The Nov. 6 e-mails are just the most recent case of Wilder stepping on toes in the political dance. Two other incidents earlier this year also drew criticism.
The first incident happened after Wilder’s longtime employee Pete Hinojosa, the district clerk’s civil division manager, ran against him in the Republican primary. Cook helped run Hinojosa’s campaign. Hinojosa lost, and two months later both Hinojosa and Cook, along with Cruz Hernandez, the district clerk’s record manager, were told their jobs were being deleted in an effort to streamline the staff.
“Basically, our jobs were eliminated because I ran against him, Bobby Cook backed me, and Cruz Hernandez, who had backed Wilder in the past, took no side this time around,” Hinojosa told the Weekly. “It was Wilder’s way of saying ‘you opposed me, now this is what’s going to happen.’”
Wilder said the move saved the county $240,000, even after the hiring of four new clerks, but Hinojosa is skeptical. “Wilder has increased his budget for part-time workers by 1,300 percent in the last 12 years. What fiscal conservative does that?” he asked. “And who is he hiring? Judges’ relatives, friends, anybody who he wants to curry favor with and who will later owe him a favor. And that’s probably going to increase now.”
Cook said he knew he’d be fired or somehow eliminated for backing Hinojosa, but that was a price he was willing to pay. “It just got to the point where I was having difficulty working with him. … He is a micro-micro- manager. He would involve himself in nearly all the accounting decisions I made, and he’d win most of them because he was the boss.”
When Wilder would “insist on doing things that simply weren’t the way accountants do them,” Cook said, he would write “as per Tom Wilder” on the document. “That would drive him crazy,” he said.
Cook’s position of certified public accountant was created in 1992 after the district clerk’s office received a large insurance settlement check from an Oklahoma insurance company. The office disbursed nearly $300,000 worth of it before discovering that the insurance company had filed for bankruptcy and the check was no good, leaving county residents stuck with the tab. Since the CPA position has now been eliminated, Cook said, there is no longer anyone in the office to keep something like that from happening again.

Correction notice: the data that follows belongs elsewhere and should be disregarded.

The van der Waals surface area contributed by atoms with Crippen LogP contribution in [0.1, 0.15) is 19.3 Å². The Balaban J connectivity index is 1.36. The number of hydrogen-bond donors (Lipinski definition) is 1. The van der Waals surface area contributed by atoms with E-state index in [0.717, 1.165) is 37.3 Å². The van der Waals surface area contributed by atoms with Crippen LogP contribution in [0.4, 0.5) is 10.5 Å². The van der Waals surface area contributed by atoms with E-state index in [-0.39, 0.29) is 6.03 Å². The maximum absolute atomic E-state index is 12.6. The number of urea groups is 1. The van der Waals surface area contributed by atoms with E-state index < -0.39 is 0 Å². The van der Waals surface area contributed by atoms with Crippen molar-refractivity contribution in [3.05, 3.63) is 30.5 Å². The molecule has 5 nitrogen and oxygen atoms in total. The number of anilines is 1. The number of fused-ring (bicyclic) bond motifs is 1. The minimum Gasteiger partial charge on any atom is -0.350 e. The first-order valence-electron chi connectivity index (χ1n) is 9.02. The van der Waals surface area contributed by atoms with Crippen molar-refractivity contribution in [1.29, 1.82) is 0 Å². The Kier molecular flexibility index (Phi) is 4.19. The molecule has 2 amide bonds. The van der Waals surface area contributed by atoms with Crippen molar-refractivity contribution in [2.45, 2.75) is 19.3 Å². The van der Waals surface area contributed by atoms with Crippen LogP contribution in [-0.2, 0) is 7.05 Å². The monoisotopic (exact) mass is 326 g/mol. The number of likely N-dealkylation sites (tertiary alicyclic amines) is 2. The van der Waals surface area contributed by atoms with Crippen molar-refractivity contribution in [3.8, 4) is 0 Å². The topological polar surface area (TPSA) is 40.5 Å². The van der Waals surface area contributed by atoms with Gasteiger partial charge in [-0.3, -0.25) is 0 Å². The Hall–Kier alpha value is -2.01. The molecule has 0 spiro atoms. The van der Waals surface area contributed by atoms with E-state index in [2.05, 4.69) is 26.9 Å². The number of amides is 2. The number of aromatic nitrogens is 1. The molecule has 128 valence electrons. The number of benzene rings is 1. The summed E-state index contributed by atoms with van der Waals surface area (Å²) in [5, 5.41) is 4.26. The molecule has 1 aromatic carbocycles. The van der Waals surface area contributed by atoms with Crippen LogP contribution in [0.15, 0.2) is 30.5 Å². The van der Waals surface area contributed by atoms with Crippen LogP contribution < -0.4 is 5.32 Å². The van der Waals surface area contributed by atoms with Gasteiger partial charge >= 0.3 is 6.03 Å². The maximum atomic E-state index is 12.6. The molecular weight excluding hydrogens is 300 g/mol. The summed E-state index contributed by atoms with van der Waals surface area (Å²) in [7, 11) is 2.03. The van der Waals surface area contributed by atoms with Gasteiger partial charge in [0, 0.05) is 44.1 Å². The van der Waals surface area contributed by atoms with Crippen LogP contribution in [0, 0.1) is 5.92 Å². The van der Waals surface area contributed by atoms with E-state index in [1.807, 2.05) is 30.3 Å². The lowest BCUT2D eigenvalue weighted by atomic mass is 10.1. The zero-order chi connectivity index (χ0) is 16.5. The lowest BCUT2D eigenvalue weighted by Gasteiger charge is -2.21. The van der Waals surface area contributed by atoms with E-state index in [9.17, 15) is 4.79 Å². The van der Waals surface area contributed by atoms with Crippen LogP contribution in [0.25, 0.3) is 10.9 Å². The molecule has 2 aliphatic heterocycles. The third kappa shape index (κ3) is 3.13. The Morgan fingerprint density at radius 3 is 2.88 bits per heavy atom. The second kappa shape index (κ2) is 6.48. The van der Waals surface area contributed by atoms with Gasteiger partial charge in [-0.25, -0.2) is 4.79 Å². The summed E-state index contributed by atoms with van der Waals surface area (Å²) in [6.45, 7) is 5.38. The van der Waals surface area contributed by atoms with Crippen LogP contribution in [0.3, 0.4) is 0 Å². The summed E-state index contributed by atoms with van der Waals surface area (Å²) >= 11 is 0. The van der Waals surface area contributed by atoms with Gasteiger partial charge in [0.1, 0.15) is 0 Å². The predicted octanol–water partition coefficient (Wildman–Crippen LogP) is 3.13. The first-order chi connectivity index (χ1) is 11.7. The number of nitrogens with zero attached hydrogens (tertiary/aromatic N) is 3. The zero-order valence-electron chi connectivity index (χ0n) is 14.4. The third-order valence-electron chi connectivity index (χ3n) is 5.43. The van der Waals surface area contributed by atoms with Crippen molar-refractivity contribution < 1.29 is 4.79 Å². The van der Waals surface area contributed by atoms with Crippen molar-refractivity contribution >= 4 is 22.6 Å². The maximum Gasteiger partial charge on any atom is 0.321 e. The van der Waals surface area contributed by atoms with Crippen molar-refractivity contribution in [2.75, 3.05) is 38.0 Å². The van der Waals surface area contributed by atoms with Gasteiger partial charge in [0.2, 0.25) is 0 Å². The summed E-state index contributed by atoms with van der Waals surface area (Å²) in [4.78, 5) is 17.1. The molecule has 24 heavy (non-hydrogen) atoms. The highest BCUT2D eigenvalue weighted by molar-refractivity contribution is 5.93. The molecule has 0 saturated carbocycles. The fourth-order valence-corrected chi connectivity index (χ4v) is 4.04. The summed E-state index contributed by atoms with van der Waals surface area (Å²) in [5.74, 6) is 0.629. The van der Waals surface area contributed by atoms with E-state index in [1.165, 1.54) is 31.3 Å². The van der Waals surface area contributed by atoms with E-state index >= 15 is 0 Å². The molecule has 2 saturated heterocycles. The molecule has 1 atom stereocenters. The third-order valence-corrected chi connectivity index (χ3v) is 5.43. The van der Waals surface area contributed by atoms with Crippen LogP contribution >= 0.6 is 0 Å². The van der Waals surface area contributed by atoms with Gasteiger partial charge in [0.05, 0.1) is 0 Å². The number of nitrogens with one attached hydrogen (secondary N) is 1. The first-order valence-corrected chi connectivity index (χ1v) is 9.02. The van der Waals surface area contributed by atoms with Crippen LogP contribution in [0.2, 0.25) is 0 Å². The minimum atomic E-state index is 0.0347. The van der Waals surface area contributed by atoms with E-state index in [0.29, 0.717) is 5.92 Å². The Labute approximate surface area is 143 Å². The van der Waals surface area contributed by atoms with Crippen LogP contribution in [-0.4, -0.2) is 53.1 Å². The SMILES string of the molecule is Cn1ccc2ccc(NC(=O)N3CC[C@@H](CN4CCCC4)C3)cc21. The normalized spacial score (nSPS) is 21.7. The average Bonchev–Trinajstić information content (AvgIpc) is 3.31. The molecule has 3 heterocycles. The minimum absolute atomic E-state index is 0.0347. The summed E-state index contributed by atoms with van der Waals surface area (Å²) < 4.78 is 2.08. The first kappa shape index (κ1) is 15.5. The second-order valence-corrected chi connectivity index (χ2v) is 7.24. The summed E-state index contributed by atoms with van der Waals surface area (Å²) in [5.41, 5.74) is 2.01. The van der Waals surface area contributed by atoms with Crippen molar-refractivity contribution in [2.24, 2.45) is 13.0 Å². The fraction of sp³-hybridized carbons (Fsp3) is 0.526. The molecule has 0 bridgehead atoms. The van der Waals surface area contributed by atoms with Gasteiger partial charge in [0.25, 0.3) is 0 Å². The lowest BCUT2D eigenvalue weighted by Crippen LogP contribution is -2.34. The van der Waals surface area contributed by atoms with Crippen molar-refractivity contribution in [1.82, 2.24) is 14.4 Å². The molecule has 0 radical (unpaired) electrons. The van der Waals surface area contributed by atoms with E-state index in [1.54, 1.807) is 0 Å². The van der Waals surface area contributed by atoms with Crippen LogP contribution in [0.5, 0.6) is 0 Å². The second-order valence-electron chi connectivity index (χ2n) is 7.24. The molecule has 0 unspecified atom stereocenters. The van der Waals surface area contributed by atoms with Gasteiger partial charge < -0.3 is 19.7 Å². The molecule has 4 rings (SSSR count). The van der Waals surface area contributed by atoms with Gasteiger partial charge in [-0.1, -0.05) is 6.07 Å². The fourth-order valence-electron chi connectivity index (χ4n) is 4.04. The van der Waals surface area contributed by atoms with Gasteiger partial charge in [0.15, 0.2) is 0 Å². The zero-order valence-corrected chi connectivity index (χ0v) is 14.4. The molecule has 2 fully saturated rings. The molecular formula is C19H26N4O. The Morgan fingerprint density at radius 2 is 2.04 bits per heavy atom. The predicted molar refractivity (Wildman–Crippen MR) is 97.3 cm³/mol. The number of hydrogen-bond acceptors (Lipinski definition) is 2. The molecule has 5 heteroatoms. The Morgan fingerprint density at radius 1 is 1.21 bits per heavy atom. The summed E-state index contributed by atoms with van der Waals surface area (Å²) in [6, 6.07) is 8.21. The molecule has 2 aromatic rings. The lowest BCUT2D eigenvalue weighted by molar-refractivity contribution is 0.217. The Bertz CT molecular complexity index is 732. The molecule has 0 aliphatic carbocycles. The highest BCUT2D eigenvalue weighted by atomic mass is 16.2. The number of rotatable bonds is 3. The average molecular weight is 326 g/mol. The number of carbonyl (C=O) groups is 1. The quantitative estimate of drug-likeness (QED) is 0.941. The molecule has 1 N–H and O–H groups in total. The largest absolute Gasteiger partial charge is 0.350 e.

“There’s a lot of money coming into the general checking account, and you want to control temptation,” Cook explained. “My job was to put controls in place that would keep honest people honest.”
Wilder has said he’d planned to eliminate the three managerial jobs (along with a fourth that was vacant) months prior to the primary.
Cook is also upset that, after he was fired, he and McAlister were blamed by Wilder for a glitch in a routine audit of the district clerk’s general checking account. At issue were monies collected to pay for court papers to be served by the sheriff’s or constables’ offices.
The money is paid by parties to court actions, to cover the costs of serving documents such as subpoenas. The fees are initially collected by the district clerk’s office and eventually transferred to whichever agency serves the papers. But not all papers get served, and over time, a balance of several million dollars accumulated in the account.
When Wilder took office, he assigned a clerk to move the money to where it belonged, Cook said. “The money was reduced from several milllion to $300,000 or $400,000, and we were never going to get it lower than that because it came in so long ago.”
Over the years, Cook said, the county auditor usually ignored the money left in the account because “Nobody wanted to put a black mark on the district clerk for something he had no control over” — until last year. “A new employee with the auditor’s office came in who was real sharp, and she asked, ‘Why can’t you explain this extra money?’ I told her it had always been there, that Wilder knew about it, that the county auditor knew about it, that everyone knew about it.”
But the new auditor brought it up to her boss, McAlister said, “and suddenly the auditor’s office didn’t know anything about it. And no one else did either.” That led the commissioners to ask Wilder for an explanation. Wilder, instead of reminding commissioners that he’d greatly reduced the balance in the account and that everyone knew about the remaining funds, said that he knew nothing of it.
“In his statement to the commissioners on Oct. 17,” McAlister said, “Mr. Wilder said that his top two former managers — myself and Bobby Cook — had ‘withheld from my knowledge information about the general accounting balance.’”
Both Cook and McAlister were stunned. Wilder had not only been warned that the practice of pre-collecting monies should be stopped, but he had received a report on the funds every month since he took office, they said.
The day after Wilder’s statement to the commissioners, McAlister fired off a letter to County Judge Tom Vandergriff and all of the commissioners. “I think I should answer the charges lest they be given any credence. Mr. Wilder’s claims are false,” he wrote. “Any false representation that was made to the Tarrant County auditor or to the Commissioners Court were made by Mr. Wilder, not me.” McAlister told the Weekly he wrote the letter because Wilder “was also saying the same things to the judges who appoint me.”
Wilder declined to comment in detail. “This is just political opponents trying to stir up controversy where there is none,” he said.
The response, of course, comes from a master of the stir stick.